The gains we constantly make in diagnosing and treating illness and injury are easy to take for granted – until we realize just how far organized medicine has advanced since the mid-1800s, when bloodletting and blistering helped place “bodily humors” back into balance.

Today, next-generation mRNA vaccines and groundbreaking advancements in gene therapy are just two examples demonstrating our tremendous progress in restoring health and maintaining wellness for all, which also means dismantling the structural and social drivers of health inequities.

The American Medical Association (AMA), which marks the 175th anniversary of its founding in May 2022, helps propel the science and research that drives organized medicine forward through advocacy and innovation built around the world’s first-ever code of medical ethics. The AMA’s work to both standardize and modernize medical education and physician training are key elements in meeting its mission to promote the art and science of medicine and the betterment of public health.

As not only an individual membership association, but the convening national body of medicine through its House of Delegates – comprised of more than 190 state and specialty medical societies and other critical stakeholders – the AMA is the nation’s largest and most influential medical organization. The policies adopted by the House of Delegates underpin its advocacy and guide ethical medical practice for millions of physicians in the U.S. and around the world.

Delegates selected by the state medical associations, medical specialty societies, national medical organizations and other recognized constituent associations that comprise the AMA House of Delegates meet twice each year to shape AMA policy and prioritize initiatives in medical education, ethical and judicial affairs, public health, diversity and inclusion, and a host of other subjects.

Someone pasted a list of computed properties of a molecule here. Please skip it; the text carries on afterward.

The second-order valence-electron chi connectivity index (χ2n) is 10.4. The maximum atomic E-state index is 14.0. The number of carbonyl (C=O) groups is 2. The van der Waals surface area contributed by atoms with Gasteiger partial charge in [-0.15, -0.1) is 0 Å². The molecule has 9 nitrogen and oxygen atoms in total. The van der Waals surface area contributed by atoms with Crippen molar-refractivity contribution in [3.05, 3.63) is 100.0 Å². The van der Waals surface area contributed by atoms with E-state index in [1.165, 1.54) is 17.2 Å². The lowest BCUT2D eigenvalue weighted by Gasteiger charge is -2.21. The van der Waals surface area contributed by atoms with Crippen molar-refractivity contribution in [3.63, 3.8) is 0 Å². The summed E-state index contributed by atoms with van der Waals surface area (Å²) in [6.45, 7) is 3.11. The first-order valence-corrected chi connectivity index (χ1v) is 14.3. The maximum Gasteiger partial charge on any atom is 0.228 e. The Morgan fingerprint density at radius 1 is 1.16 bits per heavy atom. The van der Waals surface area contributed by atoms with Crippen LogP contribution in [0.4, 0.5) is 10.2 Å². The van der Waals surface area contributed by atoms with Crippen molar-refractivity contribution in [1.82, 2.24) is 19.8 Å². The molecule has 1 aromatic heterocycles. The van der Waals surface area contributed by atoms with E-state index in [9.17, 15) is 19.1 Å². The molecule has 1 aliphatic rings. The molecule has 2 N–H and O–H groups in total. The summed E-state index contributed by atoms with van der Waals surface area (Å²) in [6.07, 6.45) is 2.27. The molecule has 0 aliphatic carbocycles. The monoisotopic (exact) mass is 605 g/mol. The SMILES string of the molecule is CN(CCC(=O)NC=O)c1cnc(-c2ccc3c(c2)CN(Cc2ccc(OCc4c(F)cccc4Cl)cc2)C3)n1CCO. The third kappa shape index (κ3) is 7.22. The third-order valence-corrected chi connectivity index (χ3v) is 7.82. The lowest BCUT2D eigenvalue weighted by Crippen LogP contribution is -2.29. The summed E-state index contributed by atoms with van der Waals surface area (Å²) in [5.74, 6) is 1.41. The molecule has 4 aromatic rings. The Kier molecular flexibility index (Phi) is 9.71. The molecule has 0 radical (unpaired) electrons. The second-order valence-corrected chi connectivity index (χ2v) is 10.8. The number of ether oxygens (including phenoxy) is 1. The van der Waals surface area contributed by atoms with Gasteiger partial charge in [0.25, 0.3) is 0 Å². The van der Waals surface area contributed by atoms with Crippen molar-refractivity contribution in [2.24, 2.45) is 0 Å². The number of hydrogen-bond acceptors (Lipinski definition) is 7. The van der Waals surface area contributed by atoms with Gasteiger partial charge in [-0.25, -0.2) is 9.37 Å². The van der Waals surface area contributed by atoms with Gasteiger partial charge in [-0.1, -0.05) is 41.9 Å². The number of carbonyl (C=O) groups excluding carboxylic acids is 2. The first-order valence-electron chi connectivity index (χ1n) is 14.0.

The Nebraska Medical Association (NMA) has been proud to partner with the AMA on advocacy efforts for physicians, patient safety, and protecting the health of Nebraskans. The AMA has been instrumental in providing resources and support for the NMA as we face scope expansion by other health care professions that would impact patient safety. They also support the NMA staff by providing education and training opportunities and serve as a great resource for day to day association needs.

Since the earliest days of its founding, the AMA and its state and specialty medical association partners have put patients first – from our earliest efforts to protect the public from medical quackery and fraudulent “medicines” that were ineffective at best and life-threatening at worst. Over the years, we have spoken for physicians in a unified voice in championing vaccine safety and efficacy, confirming the harmful effects of tobacco use while helping ban smoking on airliners, and advocating for seat belts as standard equipment in vehicles, among other initiatives.

The AMA continues to fulfill its mission by working to remove obstacles to patient care, leading the charge to prevent chronic disease and confront public health crises, and driving the future of medicine through innovation and improved physician training and education.

While the AMA can be rightfully proud of its contributions to organized medicine, the organization has also owned up to the fact that some of its prior actions and policies helped create many of the disparities and inequities in health that persist today. The AMA has acknowledged these mistakes and is working collaboratively to eliminate inequities throughout health care in order to achieve optimal health for all.

As the AMA marks its 175th anniversary, its leadership is grateful for the contributions of time and volunteer service by millions of physician members who have advanced its mission over generations while working tirelessly to improve the health of their patients, communities, and our nation.